Launching in the Texas fog on Tuesday morning, a test flight of an unmanned SpaceX prototype, Starship No. 11, got off to an exciting start.
Unfortunately, the test launch ended with a bang.
Five minutes and 49 seconds into the SN11's high-altitude test flight, the onboard camera facing the three-meter tall Raptor engines froze. The YouTube Live broadcast from SpaceX's channel reported that crews cleared the pad before debris fell from the sky. Officials said the spacecraft apparently failed re-entry during the engine ignition sequence.
NASA officials said debris fell onto the landing pad.
The spacecraft is part of a test series to gather data on using flaps during entry of the Starship vehicle at sub-sonic speeds.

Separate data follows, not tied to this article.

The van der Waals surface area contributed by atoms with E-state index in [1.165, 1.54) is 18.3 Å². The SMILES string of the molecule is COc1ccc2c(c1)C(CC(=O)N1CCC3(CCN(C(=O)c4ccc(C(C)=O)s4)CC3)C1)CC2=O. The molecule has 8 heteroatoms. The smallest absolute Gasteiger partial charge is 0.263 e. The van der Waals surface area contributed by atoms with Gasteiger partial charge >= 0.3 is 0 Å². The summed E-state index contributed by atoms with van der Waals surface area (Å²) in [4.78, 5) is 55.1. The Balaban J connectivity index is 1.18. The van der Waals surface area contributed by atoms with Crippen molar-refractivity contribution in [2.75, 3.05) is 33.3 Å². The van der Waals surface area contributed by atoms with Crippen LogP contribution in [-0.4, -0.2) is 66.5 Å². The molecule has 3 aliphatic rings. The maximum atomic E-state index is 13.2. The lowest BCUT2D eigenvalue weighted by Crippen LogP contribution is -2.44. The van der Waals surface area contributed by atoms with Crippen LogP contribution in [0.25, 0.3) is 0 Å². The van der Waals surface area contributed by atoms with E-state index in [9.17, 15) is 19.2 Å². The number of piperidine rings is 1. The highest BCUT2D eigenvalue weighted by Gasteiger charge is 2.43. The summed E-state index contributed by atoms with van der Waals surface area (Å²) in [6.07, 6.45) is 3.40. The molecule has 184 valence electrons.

A tweet from SpaceX CEO Elon Musk after the crash said SpaceX was working to learn what happened when the Raptor engines ignited on re-entry.
Musk tweeted that "at least the crater is in the right place!"
Previous Starship flights — the last of which launched three weeks ago — had similar results. The last Starship launch on March 3, SN10, appeared to be a near success when the spacecraft exploded on the landing pad with so much force that it was hurled into the air.
Musk plans to use Starships to send people to the moon and Mars.
The Associated Press contributed to this report.
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